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“Revenge upon a Dumb Brute”: Casting the Whale in Film Adaptations of Moby-Dick

“Revenge upon a Dumb Brute”: Casting the Whale in Film Adaptations of Moby-Dick david dowling upon the 2011 announcement of the dis covery of the sunken antebellum ship The Two Brothers, a rash of Wikipedia pages instantly broke out, opening up new dialogue about the previous voyage of its captain George Pollard Jr. on the whaleship Essex. The discussion gravi tated toward Pollard's link to the fictional char acter Ahab in Herman Melville's novel MobyDick; the Essex, like Ahab's Pequod, sunk in the aftermath of a hullshattering collision.1 But did the whale intentionally ram the ship's hull? Is it in the nature of this essentially docile creature to attack in such a manner? The history of film adaptations of Moby-Dick, the general subject of this article, evolved out of the widely held belief that whales are in fact capable of such malevolence. The representation of the whale as evil or malicious reflects a number of factors, especially developments in film technology and the popularity of monsters. The popularity of monsters in film and attitudes toward animals, I argue, coalesce in each adaptation's larger ideological function. Just as Ahab heaps his worldly woes onto the whale, filmmakers have typically made the creature a scapegoat for the culture's political and social frustrations. david http://www.deepdyve.com/assets/images/DeepDyve-Logo-lg.png Journal of Film and Video University of Illinois Press

“Revenge upon a Dumb Brute”: Casting the Whale in Film Adaptations of Moby-Dick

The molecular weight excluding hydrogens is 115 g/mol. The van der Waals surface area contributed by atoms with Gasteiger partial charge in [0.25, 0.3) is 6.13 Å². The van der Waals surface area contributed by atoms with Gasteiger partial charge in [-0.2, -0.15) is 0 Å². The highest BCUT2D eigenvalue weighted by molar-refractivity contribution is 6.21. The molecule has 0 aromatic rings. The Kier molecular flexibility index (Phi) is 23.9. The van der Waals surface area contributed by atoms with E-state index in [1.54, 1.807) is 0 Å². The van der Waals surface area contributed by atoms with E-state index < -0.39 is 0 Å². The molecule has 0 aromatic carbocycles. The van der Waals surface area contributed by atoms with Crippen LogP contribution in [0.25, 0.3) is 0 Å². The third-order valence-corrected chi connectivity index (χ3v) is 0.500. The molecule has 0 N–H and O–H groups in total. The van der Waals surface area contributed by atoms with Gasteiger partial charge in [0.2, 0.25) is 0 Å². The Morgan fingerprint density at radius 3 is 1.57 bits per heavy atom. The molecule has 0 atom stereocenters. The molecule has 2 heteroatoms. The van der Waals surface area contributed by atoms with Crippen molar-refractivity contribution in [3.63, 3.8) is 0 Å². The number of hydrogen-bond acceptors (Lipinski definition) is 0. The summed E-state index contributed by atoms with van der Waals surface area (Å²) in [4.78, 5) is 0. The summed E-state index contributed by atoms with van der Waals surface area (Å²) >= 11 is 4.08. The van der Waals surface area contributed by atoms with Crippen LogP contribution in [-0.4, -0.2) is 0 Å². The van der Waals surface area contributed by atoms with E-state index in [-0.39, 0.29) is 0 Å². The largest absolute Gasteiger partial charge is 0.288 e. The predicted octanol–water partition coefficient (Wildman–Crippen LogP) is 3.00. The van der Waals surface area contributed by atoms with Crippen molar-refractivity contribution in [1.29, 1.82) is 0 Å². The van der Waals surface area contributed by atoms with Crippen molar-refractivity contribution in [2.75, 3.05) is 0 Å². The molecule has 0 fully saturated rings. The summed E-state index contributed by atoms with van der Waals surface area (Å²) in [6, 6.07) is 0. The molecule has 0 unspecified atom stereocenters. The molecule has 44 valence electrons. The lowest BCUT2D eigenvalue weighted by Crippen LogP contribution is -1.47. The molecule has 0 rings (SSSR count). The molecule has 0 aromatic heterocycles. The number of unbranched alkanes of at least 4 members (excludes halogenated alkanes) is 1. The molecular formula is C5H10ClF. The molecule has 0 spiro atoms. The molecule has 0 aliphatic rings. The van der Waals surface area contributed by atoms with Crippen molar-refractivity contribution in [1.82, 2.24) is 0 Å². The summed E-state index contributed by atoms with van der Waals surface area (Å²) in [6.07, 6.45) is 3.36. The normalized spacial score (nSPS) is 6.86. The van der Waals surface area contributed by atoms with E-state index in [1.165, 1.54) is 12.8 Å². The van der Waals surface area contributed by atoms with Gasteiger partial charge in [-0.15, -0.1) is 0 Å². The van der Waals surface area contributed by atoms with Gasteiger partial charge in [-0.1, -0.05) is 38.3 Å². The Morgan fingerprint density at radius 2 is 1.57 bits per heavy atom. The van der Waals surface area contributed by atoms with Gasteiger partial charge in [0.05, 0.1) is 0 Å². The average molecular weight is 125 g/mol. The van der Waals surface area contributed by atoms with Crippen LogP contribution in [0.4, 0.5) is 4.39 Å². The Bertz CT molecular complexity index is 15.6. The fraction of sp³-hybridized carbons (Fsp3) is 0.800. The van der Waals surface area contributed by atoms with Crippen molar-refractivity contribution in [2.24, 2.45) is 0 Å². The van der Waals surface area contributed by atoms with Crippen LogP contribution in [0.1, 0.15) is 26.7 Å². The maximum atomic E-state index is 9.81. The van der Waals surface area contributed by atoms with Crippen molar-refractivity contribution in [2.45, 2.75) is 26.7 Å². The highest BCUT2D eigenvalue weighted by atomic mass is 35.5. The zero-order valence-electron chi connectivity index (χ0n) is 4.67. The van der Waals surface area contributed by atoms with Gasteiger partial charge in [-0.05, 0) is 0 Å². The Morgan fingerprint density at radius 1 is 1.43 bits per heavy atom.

Journal of Film and Video , Volume 66 (4) – Nov 27, 2014

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Publisher
University of Illinois Press
Copyright
Copyright © 2008 The Board of Trustees of the University of Illinois.
ISSN
1934-6018
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Abstract

david dowling upon the 2011 announcement of the dis covery of the sunken antebellum ship The Two Brothers, a rash of Wikipedia pages instantly broke out, opening up new dialogue about the previous voyage of its captain George Pollard Jr. on the whaleship Essex. The discussion gravi tated toward Pollard's link to the fictional char acter Ahab in Herman Melville's novel MobyDick; the Essex, like Ahab's Pequod, sunk in the aftermath of a hullshattering collision.1 But did the whale intentionally ram the ship's hull? Is it in the nature of this essentially docile creature to attack in such a manner? The history of film adaptations of Moby-Dick, the general subject of this article, evolved out of the widely held belief that whales are in fact capable of such malevolence. The representation of the whale as evil or malicious reflects a number of factors, especially developments in film technology and the popularity of monsters. The popularity of monsters in film and attitudes toward animals, I argue, coalesce in each adaptation's larger ideological function. Just as Ahab heaps his worldly woes onto the whale, filmmakers have typically made the creature a scapegoat for the culture's political and social frustrations. david

Journal

Journal of Film and VideoUniversity of Illinois Press

Published: Nov 27, 2014

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